3. Dig a hole for each plant. Remove any plants or weeds that are growing on the planting site, then dig a circular hole 30cm wide and 30 cm deep (1ft. x 1 ft.) A larger hole will provide greater support for the plant but require more soil.
• If planting indoors, instead use a planting pot this size or larger.
4. Mostly fill the hole with loose, rich soil. Leave several centimeters (a few inches) of space at the top to encourage drainage.
• Do not use potting soil, nor your regular garden soil unless you are sure it is suitable. Soil mixes intended for cacti can produce good results, or ask other growers of the same banana variety.
• The ideal soil acidity for bananas is between pH 5.5 and 7. Acidity pH 7.5 or higher can kill the plant.
5 • Place the plant upright in the new soil. The leaves should be pointing upward and the soil should cover the roots and 1.5–2.5cm (0.5–1 inches) of the base. Tamp the soil down to keep it in place but don’t pack too firmly.
Part 3 of 4: Caring For Your Plant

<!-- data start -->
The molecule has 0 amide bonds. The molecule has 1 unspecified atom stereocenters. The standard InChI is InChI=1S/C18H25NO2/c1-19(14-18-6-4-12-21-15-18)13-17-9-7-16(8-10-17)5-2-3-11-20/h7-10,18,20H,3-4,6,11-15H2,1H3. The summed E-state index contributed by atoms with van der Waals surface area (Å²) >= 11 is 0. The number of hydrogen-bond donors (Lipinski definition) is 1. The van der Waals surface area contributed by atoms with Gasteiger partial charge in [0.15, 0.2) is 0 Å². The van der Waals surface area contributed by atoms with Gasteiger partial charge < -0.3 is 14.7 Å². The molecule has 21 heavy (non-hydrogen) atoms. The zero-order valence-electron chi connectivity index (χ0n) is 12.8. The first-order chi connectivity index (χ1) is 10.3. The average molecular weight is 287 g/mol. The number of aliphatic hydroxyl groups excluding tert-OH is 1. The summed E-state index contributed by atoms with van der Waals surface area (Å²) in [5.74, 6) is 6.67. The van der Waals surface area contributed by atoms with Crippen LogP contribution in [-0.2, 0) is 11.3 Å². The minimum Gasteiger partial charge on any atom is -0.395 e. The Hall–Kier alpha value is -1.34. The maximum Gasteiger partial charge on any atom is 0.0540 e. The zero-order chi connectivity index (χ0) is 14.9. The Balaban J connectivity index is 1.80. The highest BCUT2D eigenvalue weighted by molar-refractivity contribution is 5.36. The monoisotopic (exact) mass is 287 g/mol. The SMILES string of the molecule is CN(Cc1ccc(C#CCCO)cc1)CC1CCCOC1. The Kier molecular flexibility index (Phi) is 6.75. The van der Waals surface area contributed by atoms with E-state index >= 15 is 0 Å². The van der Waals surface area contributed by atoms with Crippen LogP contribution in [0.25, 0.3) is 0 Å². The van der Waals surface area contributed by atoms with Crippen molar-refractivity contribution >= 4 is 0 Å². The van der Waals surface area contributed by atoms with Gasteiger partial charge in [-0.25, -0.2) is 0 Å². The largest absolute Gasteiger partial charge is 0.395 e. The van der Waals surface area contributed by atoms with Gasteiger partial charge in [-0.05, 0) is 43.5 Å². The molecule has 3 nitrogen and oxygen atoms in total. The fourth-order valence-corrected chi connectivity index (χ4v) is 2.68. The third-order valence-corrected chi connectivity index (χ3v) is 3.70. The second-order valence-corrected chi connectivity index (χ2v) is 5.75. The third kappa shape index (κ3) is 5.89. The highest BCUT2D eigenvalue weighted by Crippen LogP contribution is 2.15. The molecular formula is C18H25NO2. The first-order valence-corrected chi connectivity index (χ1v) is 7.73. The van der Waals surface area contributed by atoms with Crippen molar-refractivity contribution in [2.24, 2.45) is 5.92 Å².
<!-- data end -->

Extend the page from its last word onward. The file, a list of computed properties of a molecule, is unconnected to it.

1 Fertilize monthly a short distance from the trunk. Use store bought fertilizer, compost, manure, or a mixture of these. Add fertilizer immediately after planting in an even ring around the banana plant and repeat at monthly intervals.
• Young plants require 0.1–0.2kg (0.25–0.5lbs) each month, rising to 0.7–0.9kg (1.5–2lbs) for an adult plant. Increase gradually as your plant grows.
• If the temperature falls below 14ºC(57ºF) or if the banana plant hasn’t grown since last month, skip the fertilization.
• Fertilizers are usually labeled with three numbers (N-P-K) representing the amount of Nitrogen, Phosphorus (Potash), and Potassium. Bananas require very high amounts of Potassium, but the other nutrients are important as well. You can use a balanced fertilizer (three numbers roughly equal) or a fertilizer that addresses deficiencies in your soil.